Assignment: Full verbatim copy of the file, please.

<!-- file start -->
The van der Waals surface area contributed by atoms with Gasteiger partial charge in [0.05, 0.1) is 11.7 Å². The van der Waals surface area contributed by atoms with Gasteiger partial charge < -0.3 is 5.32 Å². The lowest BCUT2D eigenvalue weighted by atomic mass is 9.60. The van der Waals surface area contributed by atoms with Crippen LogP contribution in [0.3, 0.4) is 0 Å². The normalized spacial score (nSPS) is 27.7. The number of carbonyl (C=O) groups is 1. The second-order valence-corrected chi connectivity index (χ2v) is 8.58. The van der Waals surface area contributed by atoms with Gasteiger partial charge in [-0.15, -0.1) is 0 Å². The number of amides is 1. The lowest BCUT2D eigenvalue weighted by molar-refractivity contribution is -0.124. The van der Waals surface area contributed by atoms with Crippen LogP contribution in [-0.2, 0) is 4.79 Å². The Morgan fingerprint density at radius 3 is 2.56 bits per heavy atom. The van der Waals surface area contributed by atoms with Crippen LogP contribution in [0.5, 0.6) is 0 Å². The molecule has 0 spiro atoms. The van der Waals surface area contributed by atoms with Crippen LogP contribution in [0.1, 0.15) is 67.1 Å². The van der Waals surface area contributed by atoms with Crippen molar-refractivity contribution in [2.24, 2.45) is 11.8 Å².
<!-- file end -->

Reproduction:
The van der Waals surface area contributed by atoms with Gasteiger partial charge in [0.05, 0.1) is 11.7 Å². The van der Waals surface area contributed by atoms with Gasteiger partial charge < -0.3 is 5.32 Å². The lowest BCUT2D eigenvalue weighted by atomic mass is 9.60. The van der Waals surface area contributed by atoms with Crippen LogP contribution in [0.3, 0.4) is 0 Å². The normalized spacial score (nSPS) is 27.7. The number of carbonyl (C=O) groups is 1. The second-order valence-corrected chi connectivity index (χ2v) is 8.58. The van der Waals surface area contributed by atoms with Gasteiger partial charge in [-0.15, -0.1) is 0 Å². The number of amides is 1. The lowest BCUT2D eigenvalue weighted by molar-refractivity contribution is -0.124. The van der Waals surface area contributed by atoms with Crippen LogP contribution in [-0.2, 0) is 4.79 Å². The Morgan fingerprint density at radius 3 is 2.56 bits per heavy atom. The van der Waals surface area contributed by atoms with Crippen LogP contribution in [0.5, 0.6) is 0 Å². The molecule has 0 spiro atoms. The van der Waals surface area contributed by atoms with Crippen LogP contribution in [0.1, 0.15) is 67.1 Å². The van der Waals surface area contributed by atoms with Crippen molar-refractivity contribution in [2.24, 2.45) is 11.8 Å².